Last Saturday, there was an article in The Telegraph about Spitfires (apparently Mark XIVs) buried in Burma (now Myanmar) that could turn out to be in near mint condition as they were buried inside their crates. Apparently, David Cundall, a 62 year old farmer from Scunthorpe, North Lincs, had spent 15 years and made over 12 trips to Burma at a cost of £130,000 in order to eventually locate them at a former RAF base there using radar imaging technology.
With Burma now opening up to the outside world, Prime Minister Cameron secured a deal on his recent trip there that will allow for the aircraft to be dug up and returned to the UK. In fact, a UK team is expecting to begin the excavation soon which will cost around £500,000 and is being funded by the Chichester-based Boultbee Flight Acadamy.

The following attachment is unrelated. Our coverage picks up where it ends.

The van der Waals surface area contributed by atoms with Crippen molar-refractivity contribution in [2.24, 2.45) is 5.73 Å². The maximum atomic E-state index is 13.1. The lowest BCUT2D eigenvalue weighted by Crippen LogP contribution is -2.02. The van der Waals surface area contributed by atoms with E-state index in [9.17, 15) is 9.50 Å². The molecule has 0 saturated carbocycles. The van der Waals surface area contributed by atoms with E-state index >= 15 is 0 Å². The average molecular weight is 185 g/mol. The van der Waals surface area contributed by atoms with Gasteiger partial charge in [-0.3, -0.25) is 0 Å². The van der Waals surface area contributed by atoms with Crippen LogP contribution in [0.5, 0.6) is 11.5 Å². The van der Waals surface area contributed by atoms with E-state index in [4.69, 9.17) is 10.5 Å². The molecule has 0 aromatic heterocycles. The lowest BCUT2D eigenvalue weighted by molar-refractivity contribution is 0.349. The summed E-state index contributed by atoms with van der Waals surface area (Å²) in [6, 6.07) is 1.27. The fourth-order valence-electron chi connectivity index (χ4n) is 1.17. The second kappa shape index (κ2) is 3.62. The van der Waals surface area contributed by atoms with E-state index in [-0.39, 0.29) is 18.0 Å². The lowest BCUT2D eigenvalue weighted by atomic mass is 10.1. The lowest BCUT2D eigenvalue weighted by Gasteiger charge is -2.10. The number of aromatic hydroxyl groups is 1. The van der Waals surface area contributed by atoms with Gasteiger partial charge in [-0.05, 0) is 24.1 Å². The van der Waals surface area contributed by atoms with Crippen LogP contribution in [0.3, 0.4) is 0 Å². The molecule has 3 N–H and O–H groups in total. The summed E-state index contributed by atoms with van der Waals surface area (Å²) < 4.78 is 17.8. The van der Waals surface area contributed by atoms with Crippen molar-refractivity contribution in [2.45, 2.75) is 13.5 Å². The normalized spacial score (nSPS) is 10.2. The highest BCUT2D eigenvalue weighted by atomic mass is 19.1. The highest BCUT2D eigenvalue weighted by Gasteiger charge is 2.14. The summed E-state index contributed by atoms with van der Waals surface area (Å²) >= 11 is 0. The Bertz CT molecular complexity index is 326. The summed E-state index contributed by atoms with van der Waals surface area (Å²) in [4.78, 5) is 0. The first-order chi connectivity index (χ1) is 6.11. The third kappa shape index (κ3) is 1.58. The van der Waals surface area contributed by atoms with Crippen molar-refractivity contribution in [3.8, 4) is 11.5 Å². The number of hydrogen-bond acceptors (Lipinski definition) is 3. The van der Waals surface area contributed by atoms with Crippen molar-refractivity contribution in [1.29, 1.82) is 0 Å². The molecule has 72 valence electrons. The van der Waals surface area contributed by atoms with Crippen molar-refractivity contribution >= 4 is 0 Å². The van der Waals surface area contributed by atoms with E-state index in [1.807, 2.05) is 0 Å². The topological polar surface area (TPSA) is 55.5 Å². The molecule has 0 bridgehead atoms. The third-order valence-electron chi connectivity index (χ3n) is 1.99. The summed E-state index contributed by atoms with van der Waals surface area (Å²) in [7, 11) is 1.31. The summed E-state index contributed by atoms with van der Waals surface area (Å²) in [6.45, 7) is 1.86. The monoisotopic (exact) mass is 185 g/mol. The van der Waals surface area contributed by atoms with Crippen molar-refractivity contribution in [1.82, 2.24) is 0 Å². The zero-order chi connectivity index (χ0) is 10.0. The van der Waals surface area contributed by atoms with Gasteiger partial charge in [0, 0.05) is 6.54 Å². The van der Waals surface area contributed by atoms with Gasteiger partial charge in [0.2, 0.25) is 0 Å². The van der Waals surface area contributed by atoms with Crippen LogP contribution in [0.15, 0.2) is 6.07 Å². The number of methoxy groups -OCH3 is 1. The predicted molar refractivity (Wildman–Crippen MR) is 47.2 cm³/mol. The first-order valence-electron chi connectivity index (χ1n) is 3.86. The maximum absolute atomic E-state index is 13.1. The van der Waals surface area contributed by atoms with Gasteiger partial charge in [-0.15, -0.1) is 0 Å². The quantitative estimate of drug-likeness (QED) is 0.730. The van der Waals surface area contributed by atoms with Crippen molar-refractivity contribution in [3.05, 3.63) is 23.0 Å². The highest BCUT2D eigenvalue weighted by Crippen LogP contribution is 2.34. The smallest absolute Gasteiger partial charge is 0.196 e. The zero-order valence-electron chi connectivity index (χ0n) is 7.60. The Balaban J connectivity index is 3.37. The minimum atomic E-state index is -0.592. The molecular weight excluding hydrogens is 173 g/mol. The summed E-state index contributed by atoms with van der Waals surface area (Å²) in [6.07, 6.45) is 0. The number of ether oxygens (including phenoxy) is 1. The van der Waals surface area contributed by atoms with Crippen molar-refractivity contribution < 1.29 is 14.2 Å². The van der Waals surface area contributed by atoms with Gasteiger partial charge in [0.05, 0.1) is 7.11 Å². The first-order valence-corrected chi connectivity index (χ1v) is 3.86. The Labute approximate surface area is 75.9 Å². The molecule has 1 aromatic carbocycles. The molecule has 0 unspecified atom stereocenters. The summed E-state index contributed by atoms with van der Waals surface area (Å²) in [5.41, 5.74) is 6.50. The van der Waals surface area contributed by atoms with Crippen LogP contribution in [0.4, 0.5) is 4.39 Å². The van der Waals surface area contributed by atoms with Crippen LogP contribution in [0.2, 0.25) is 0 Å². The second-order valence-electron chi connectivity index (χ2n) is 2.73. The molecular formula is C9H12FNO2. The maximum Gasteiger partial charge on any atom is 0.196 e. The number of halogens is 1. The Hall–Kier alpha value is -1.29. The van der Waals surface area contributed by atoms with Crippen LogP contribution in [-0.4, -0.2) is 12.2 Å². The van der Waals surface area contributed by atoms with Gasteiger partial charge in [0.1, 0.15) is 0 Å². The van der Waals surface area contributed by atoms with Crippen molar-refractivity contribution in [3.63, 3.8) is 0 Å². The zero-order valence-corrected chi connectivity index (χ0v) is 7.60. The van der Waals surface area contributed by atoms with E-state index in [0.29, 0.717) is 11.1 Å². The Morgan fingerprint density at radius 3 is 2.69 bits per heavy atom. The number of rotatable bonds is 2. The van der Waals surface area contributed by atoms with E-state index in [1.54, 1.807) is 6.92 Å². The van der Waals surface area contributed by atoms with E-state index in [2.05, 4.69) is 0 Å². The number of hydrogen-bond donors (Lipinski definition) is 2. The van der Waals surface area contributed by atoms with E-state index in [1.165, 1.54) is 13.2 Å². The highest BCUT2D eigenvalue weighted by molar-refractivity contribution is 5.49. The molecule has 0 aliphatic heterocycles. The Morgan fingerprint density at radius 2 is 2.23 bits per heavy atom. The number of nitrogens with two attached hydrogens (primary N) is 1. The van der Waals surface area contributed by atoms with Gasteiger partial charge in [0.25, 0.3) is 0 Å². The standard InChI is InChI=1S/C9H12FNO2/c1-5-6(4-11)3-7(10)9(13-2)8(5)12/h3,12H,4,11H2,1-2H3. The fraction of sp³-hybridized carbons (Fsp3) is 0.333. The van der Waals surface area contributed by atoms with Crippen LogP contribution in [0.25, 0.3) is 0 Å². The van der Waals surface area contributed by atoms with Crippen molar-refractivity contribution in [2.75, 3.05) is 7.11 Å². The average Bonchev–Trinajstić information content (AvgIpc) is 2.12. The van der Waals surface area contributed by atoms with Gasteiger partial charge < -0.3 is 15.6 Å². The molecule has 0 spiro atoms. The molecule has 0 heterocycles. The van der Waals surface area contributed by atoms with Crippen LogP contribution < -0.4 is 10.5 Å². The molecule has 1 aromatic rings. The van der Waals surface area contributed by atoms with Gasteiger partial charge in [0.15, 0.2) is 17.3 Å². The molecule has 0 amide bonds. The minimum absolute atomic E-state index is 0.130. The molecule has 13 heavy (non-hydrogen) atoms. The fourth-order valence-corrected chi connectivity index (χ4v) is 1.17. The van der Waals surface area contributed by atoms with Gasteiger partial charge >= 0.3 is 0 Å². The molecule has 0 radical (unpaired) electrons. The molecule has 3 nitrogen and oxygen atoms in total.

Originally, the Spitfires had been shipped to Burma and then transported by rail to the RAF base during the war but advances in technology along with the emergence of better combat aircraft jets meant that they were never used and were simply abandoned before the end of the war. According to Cundall:
“They were just buried there in transport crates. They were waxed, wrapped in greased paper and their joints tarred. They will be in near perfect condition.”
On the other hand, they have yet to dig up aircraft and I do have to wonder just what kind of condition they will be in given Burma’s no doubt hot, humid and wet climate.
Meanwhile, Paul Bertorelli recently wrote about the find on AVWeb and pointed out that recent auctions and for-sale offerings have valued the Merlin versions between $2 and $3 million while documented combat history makes one even more valuable. Of course, there will likely be a cost to restore the aircraft plus they will need to get them out of Burma.
Nevertheless and if all goes well, Cundall hopes to not only get his money back but to be able to put together a flying Spitfire squadron for air shows – a sight that would be worth seeing and no doubt worth all of his troubles.